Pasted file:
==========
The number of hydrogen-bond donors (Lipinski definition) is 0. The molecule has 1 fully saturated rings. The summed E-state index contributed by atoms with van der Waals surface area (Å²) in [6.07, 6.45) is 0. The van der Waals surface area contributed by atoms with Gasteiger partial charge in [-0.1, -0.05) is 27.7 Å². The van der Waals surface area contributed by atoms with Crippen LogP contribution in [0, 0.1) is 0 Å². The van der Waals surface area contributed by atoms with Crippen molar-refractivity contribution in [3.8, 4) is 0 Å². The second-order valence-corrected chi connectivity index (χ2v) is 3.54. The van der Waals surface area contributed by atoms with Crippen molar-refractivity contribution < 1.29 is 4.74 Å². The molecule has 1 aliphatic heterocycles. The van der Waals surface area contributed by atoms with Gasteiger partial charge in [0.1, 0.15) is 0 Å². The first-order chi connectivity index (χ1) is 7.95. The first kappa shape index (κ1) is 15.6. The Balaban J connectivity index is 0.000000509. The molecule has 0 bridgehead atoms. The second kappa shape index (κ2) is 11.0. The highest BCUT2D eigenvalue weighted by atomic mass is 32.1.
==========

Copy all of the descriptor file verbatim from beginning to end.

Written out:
The number of hydrogen-bond donors (Lipinski definition) is 0. The molecule has 1 fully saturated rings. The summed E-state index contributed by atoms with van der Waals surface area (Å²) in [6.07, 6.45) is 0. The van der Waals surface area contributed by atoms with Gasteiger partial charge in [-0.1, -0.05) is 27.7 Å². The van der Waals surface area contributed by atoms with Crippen LogP contribution in [0, 0.1) is 0 Å². The van der Waals surface area contributed by atoms with Crippen molar-refractivity contribution in [3.8, 4) is 0 Å². The second-order valence-corrected chi connectivity index (χ2v) is 3.54. The van der Waals surface area contributed by atoms with Crippen molar-refractivity contribution < 1.29 is 4.74 Å². The molecule has 1 aliphatic heterocycles. The van der Waals surface area contributed by atoms with Gasteiger partial charge in [0.1, 0.15) is 0 Å². The first-order chi connectivity index (χ1) is 7.95. The first kappa shape index (κ1) is 15.6. The Balaban J connectivity index is 0.000000509. The molecule has 0 bridgehead atoms. The second kappa shape index (κ2) is 11.0. The highest BCUT2D eigenvalue weighted by atomic mass is 32.1.